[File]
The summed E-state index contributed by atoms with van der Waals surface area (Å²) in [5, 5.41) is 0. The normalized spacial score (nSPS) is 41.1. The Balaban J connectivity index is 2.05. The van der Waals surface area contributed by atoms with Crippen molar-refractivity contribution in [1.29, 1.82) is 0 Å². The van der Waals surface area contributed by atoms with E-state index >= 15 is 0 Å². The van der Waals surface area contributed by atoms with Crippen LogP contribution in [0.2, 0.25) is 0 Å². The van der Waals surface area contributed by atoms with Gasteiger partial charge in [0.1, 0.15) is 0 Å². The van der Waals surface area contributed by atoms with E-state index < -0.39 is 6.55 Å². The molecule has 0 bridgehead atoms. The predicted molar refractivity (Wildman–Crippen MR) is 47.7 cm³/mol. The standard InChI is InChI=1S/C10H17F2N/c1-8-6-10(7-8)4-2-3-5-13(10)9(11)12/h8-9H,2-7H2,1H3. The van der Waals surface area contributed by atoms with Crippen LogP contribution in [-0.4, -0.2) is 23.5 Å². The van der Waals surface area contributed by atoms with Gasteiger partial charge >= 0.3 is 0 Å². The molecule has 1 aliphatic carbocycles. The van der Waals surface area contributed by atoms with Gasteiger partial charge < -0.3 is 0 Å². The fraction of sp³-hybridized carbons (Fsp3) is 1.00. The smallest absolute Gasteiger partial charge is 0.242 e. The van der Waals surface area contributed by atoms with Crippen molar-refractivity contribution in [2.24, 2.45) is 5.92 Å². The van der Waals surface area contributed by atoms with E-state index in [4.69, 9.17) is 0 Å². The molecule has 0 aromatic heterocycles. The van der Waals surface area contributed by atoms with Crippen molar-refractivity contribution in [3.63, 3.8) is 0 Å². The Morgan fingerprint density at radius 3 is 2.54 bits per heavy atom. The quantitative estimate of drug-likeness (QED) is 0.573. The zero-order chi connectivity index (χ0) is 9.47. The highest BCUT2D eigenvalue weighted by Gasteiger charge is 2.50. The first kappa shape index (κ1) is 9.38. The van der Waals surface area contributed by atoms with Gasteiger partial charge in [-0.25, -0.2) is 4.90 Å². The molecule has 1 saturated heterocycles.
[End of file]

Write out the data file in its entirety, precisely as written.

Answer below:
The summed E-state index contributed by atoms with van der Waals surface area (Å²) in [5, 5.41) is 0. The normalized spacial score (nSPS) is 41.1. The Balaban J connectivity index is 2.05. The van der Waals surface area contributed by atoms with Crippen molar-refractivity contribution in [1.29, 1.82) is 0 Å². The van der Waals surface area contributed by atoms with E-state index >= 15 is 0 Å². The van der Waals surface area contributed by atoms with Crippen LogP contribution in [0.2, 0.25) is 0 Å². The van der Waals surface area contributed by atoms with Gasteiger partial charge in [0.1, 0.15) is 0 Å². The van der Waals surface area contributed by atoms with E-state index < -0.39 is 6.55 Å². The molecule has 0 bridgehead atoms. The predicted molar refractivity (Wildman–Crippen MR) is 47.7 cm³/mol. The standard InChI is InChI=1S/C10H17F2N/c1-8-6-10(7-8)4-2-3-5-13(10)9(11)12/h8-9H,2-7H2,1H3. The van der Waals surface area contributed by atoms with Crippen LogP contribution in [-0.4, -0.2) is 23.5 Å². The van der Waals surface area contributed by atoms with Gasteiger partial charge >= 0.3 is 0 Å². The molecule has 1 aliphatic carbocycles. The van der Waals surface area contributed by atoms with Gasteiger partial charge < -0.3 is 0 Å². The fraction of sp³-hybridized carbons (Fsp3) is 1.00. The smallest absolute Gasteiger partial charge is 0.242 e. The van der Waals surface area contributed by atoms with Crippen molar-refractivity contribution in [2.24, 2.45) is 5.92 Å². The van der Waals surface area contributed by atoms with E-state index in [4.69, 9.17) is 0 Å². The molecule has 0 aromatic heterocycles. The van der Waals surface area contributed by atoms with Crippen molar-refractivity contribution in [3.63, 3.8) is 0 Å². The Morgan fingerprint density at radius 3 is 2.54 bits per heavy atom. The quantitative estimate of drug-likeness (QED) is 0.573. The zero-order chi connectivity index (χ0) is 9.47. The highest BCUT2D eigenvalue weighted by Gasteiger charge is 2.50. The first kappa shape index (κ1) is 9.38. The van der Waals surface area contributed by atoms with Gasteiger partial charge in [-0.25, -0.2) is 4.90 Å². The molecule has 1 saturated heterocycles.